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Music of Central Asia vol. 1, Mountain Music of Kyrgyzstan

PostPosted: Sun Jan 06, 2008 1:40 am
by Gordon Neill
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Despite having a temper tantrum after buying volume 6 of this series ( http://www.charliegillett.com/phpBB2/vi ... php?t=5501 ) , I persuaded myself to buy another one. Or, more accurately, Con did, as he pointed me in the direction of a couple of tracks.

This is much more to my taste. Where volume 1 features rather long tracks, which are ominously described as ‘classical’, this mountain music is much more down to earth. Most of the tracks hover around the 3-minute mark and are based on pretty straightforward tunes. As I understand it, the tracks are a mix of traditional and more recent compositions, all played by a group called Tengir-Too but featuring a generous selection of guest musicians and singers.

The two standouts remain the tracks that Con highlighted. Both are performed by Zainidin Imanaliev. Their sound is very basic, with Imanaliev hammering away at the komuz (a three-stringed lute) and singing in a voice that swoops from growl to falsetto. Both have a very bluesy feel and are terrific. I’d love to hear more of this guy. But there are plenty of other joys. Along with tracks 3 and 11, I’d also suggest having a listen to 12 and 13 for a quick hit of what to expect. Have a listen on the Smithsonian Folkways website http://www.smithsonianfolkways.org/sear ... x?ID=3115#

There are tracks that I skip. I’ve yet to be bowled over by an instrumental jews-harp song (track 1), for instance, or epic poems lasting 500,000 lines (track 4, but thankfully shortened somewhat). But, overall, this terrific stuff.

Like all the CDs in this series, the package also includes a DVD. Some of this a bit dull, particularly the overview of the series, with fairly basic production values. I kept waiting for a posh voiceover to announce that Basingstoke is a city on the move, or something. But the section featuring some of the artists on this CD is interesting and adds to the enjoyment of the music (it is fascinating, for example, to see the blur of activity as blokes like Zainidin Imanaliev get a mix of rhythm and melody out of three-stringed lute).

Well worth a listen.

****

PostPosted: Sun Jan 06, 2008 1:59 am
by That Was Jonathan E. Then
4 stars seems generous given the general reservations you mention in the text. I'm of the opinion that any CD with tracks you habitually skip doesn't rate 4 stars, which implies to me something that only just falls short of greatness but with a cohesion and appeal that make a viable whole. Sort of like a fine malt. Perhaps I'm just curmudgeonly. You do say "overall, this terrific stuff."

PostPosted: Sun Jan 06, 2008 2:07 am
by Gordon Neill
I suppose I'm just a generous kinda guy. :-) But some people go nuts for jews-harps and 500,000 line epics. No doubt they'd think that I was being mean in just giving it 4 stars. But follow the Smithsonian Folkways link and judge for yourself.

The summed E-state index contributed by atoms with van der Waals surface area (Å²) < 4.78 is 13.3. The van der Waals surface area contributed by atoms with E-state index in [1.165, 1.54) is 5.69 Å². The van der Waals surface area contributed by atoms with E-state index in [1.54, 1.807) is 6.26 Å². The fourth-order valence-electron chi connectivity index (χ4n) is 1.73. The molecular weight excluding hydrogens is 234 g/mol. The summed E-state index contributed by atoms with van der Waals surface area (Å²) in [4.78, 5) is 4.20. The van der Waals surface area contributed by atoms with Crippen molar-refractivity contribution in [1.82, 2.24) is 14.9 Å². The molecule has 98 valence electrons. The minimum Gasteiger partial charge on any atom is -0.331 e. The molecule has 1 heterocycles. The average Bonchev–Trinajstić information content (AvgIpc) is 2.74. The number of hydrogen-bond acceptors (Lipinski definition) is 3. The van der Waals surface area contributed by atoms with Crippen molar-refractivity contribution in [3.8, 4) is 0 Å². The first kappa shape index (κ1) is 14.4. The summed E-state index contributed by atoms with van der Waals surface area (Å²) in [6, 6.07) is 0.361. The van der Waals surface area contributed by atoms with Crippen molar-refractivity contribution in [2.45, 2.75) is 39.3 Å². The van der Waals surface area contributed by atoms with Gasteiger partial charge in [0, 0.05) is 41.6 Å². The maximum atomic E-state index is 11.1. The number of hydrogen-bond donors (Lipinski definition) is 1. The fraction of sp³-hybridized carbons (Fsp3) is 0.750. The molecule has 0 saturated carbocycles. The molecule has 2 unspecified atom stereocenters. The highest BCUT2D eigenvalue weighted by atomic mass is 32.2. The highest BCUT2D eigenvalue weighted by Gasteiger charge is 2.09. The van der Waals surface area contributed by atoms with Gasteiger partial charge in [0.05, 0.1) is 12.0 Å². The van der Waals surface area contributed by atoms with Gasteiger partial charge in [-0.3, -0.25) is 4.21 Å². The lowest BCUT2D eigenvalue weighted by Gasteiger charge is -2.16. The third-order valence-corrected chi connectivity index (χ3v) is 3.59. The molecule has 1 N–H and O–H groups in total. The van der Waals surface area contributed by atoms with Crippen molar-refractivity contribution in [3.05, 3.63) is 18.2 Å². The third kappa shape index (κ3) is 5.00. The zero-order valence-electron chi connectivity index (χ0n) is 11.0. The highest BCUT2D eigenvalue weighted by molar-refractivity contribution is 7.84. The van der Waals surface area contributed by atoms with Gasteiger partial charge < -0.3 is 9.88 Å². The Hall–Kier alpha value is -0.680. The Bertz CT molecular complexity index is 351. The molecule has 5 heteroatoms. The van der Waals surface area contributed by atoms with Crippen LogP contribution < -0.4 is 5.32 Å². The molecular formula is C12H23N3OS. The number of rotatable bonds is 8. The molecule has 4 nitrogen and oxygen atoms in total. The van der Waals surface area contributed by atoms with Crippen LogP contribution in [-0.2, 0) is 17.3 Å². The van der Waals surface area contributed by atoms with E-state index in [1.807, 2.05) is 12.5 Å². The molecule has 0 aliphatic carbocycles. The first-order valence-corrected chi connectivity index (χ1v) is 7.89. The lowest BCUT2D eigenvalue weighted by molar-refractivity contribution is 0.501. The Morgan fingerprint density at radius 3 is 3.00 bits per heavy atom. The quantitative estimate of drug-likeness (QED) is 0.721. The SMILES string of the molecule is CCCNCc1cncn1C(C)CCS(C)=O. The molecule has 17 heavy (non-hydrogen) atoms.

PostPosted: Sun Jan 06, 2008 12:48 pm
by Con Murphy
I'd give it four stars, but that's because I like it all, even the jew's harp tracks and the extract from the epic. Maybe it suffers from trying to be too wide a showcase of the country's music?

But Zainidin Imanaliev is probably the artist most likely to appeal across the board (I wonder what Des would think of him, being a fan of Kong Nay?), and he's really entertaining to watch (the hand-gestures are a key part of the performance), it's just a pity that when I saw them they were only playing in front of about two dozen people!

Another track I'd recommend is Track 7, Kyiylyp Turam (I'm Sad to Say Goodbye) performed by the wonderful Kenjegül Kubatova, who crops up again on Volume 4 of this series, called Bardic Divas:-

http://www.folkways.si.edu/search/Album ... px?ID=3184

Must admit I don't have that one (yet) but it would be great if Zainidin Imanaliev appeared on a male equivalent of this Volume at some point (if he hasn't already?).

King Kong?

PostPosted: Sun Jan 06, 2008 3:14 pm
by Gordon Neill
If there's a suggestion that Kong Nay's music has a similarity to Zainidin Imanaliev's, then I'd be interested in hearing something by him. I started to explore some Cambodian music last year. Can anyone recommend a CD by Kong Nay? Des?

I did a quick Google on Kong. Apparently his protoge has the unlikely name of Ouch Savy. Presumably she wails a lot?

Re: King Kong?

PostPosted: Sun Jan 06, 2008 4:07 pm
by Con Murphy
Gordon Neill wrote:I did a quick Google on Kong. Apparently his protoge has the unlikely name of Ouch Savy. Presumably she wails a lot?


Yes, but she does so in a knowing way :-)

As for the Kong/Imanaliev comparison: it is just a suggestion of a similarity, to be honest, but both produce earthy, 'rooted' Asian folk music that bears some resemblance to what we call blues (however coincidental that might be), so I thought it would be worth mentioning.

Re: Music of Central Asia vol. 1, Mountain Music of Kyrgyzst

PostPosted: Sun Jan 06, 2008 4:25 pm
by joel
Gordon Neill wrote:Or, more accurately, Con did, as he pointed me in the direction of a couple of tracks.

Now I know what it feels like to be written out of history ;-)
I'll give this album 5.5 stars, as I'm a sucker for a good lamellophone solo.

Air brushed

PostPosted: Sun Jan 06, 2008 7:20 pm
by Gordon Neill
Joel commented:

Now I know what it feels like to be written out of history ;-)


Oops! Sorry about that Joel. Now that I look back, I can see that it was indeed you that first steered me in the right direction, with Con as your lovely assistant.

The other thing that I meant to say about the two Imanaliev tracks is that I could imagine Led Zeppelin ripping into them. Their both very bluesy and riffy. Just add 10,000 watts of electricity and some large hair.....